People don’t like hearing no. Myself included. We have a desired outcome in mind, and when things don’t go that way, it doesn’t feel great. Early-stage founders probably hear no much more than the average person. Investors, customers, potential hires—they’ll say no way more often than they’ll say yes. Founders should be aware that a no isn’t always a bad outcome.
Things at early-stage companies are constantly changing. But trying to figure out what changes to make is hard. You have imperfect information at best and limited resources. Your runway is only so long. You have to figure things out before it ends. This is where those noes can be helpful. Make a point of trying to understand why the answer is no. You’ll uncover insights that will inform the changes you need to make to start hearing yes.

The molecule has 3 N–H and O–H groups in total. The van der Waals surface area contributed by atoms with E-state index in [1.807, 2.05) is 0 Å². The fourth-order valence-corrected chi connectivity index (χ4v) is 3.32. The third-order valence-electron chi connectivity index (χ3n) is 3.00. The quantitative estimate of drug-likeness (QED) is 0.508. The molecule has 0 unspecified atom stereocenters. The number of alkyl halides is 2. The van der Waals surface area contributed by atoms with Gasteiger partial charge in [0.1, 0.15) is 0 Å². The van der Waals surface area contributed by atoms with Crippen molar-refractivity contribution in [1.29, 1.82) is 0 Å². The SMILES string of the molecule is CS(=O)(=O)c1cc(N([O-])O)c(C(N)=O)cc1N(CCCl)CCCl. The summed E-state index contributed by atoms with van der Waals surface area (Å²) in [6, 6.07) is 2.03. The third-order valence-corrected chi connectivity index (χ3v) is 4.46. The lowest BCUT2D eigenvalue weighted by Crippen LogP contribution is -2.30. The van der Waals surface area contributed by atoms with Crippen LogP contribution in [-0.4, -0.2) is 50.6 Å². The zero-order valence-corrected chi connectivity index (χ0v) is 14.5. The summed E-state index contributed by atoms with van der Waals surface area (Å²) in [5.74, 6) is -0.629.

Maybe potential customers are saying no because your product is missing a critical feature. Maybe investors are saying no because they don’t understand how you’ll use the money. Maybe potential hires are saying no because your hiring process is too slow. Now you know what to work on. The sea of things you could work on has shrunk to a manageable list or even a single change.
If you’re an early founder or considering becoming one, remember that no isn’t the end of the world. No is a lemon that you can make lemonade from if you uncover the why behind the no.